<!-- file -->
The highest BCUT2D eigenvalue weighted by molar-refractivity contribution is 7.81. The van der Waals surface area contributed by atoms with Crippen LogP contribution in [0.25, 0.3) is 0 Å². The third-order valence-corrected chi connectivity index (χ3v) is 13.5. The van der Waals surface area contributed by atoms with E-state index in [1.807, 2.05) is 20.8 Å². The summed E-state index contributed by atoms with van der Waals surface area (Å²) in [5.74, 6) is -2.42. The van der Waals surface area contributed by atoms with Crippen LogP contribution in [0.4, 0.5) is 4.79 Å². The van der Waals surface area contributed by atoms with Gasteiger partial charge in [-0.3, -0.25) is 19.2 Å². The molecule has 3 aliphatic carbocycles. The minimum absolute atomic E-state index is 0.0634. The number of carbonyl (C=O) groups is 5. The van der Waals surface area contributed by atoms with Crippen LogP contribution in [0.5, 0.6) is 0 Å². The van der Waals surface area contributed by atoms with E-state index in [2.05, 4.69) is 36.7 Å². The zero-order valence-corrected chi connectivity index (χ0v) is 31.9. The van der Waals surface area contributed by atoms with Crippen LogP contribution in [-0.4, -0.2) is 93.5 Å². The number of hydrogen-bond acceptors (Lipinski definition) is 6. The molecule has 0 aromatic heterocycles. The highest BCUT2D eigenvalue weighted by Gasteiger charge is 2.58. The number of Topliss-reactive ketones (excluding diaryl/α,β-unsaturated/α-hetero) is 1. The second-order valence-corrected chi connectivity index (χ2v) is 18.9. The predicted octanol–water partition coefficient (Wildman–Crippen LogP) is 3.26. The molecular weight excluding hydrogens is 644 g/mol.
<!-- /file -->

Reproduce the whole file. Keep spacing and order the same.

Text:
The highest BCUT2D eigenvalue weighted by molar-refractivity contribution is 7.81. The van der Waals surface area contributed by atoms with Crippen LogP contribution in [0.25, 0.3) is 0 Å². The third-order valence-corrected chi connectivity index (χ3v) is 13.5. The van der Waals surface area contributed by atoms with E-state index in [1.807, 2.05) is 20.8 Å². The summed E-state index contributed by atoms with van der Waals surface area (Å²) in [5.74, 6) is -2.42. The van der Waals surface area contributed by atoms with Crippen LogP contribution in [0.4, 0.5) is 4.79 Å². The van der Waals surface area contributed by atoms with Gasteiger partial charge in [-0.3, -0.25) is 19.2 Å². The molecule has 3 aliphatic carbocycles. The minimum absolute atomic E-state index is 0.0634. The number of carbonyl (C=O) groups is 5. The van der Waals surface area contributed by atoms with Crippen LogP contribution in [0.5, 0.6) is 0 Å². The van der Waals surface area contributed by atoms with E-state index in [2.05, 4.69) is 36.7 Å². The zero-order valence-corrected chi connectivity index (χ0v) is 31.9. The van der Waals surface area contributed by atoms with Crippen LogP contribution in [-0.4, -0.2) is 93.5 Å². The number of hydrogen-bond acceptors (Lipinski definition) is 6. The molecule has 0 aromatic heterocycles. The highest BCUT2D eigenvalue weighted by Gasteiger charge is 2.58. The number of Topliss-reactive ketones (excluding diaryl/α,β-unsaturated/α-hetero) is 1. The second-order valence-corrected chi connectivity index (χ2v) is 18.9. The predicted octanol–water partition coefficient (Wildman–Crippen LogP) is 3.26. The molecular weight excluding hydrogens is 644 g/mol.